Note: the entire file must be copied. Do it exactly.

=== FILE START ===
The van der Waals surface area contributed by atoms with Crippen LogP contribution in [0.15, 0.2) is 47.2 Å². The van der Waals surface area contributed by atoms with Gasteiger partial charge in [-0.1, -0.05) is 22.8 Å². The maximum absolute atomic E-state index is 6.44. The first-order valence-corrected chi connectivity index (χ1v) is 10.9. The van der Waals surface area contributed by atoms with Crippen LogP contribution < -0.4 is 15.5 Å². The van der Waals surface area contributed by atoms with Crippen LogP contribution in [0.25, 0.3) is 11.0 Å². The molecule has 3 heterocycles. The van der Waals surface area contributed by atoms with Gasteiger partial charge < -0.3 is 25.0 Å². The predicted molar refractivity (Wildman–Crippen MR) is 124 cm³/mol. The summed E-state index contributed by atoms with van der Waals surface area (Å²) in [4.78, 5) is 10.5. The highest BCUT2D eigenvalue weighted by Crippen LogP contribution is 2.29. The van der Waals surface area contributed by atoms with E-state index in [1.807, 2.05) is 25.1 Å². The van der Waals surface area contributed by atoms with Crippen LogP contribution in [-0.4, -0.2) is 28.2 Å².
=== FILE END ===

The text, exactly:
The van der Waals surface area contributed by atoms with Crippen LogP contribution in [0.15, 0.2) is 47.2 Å². The van der Waals surface area contributed by atoms with Gasteiger partial charge in [-0.1, -0.05) is 22.8 Å². The maximum absolute atomic E-state index is 6.44. The first-order valence-corrected chi connectivity index (χ1v) is 10.9. The van der Waals surface area contributed by atoms with Crippen LogP contribution < -0.4 is 15.5 Å². The van der Waals surface area contributed by atoms with Crippen LogP contribution in [0.25, 0.3) is 11.0 Å². The molecule has 3 heterocycles. The van der Waals surface area contributed by atoms with Gasteiger partial charge < -0.3 is 25.0 Å². The predicted molar refractivity (Wildman–Crippen MR) is 124 cm³/mol. The summed E-state index contributed by atoms with van der Waals surface area (Å²) in [4.78, 5) is 10.5. The highest BCUT2D eigenvalue weighted by Crippen LogP contribution is 2.29. The van der Waals surface area contributed by atoms with E-state index in [1.807, 2.05) is 25.1 Å². The van der Waals surface area contributed by atoms with Crippen LogP contribution in [-0.4, -0.2) is 28.2 Å².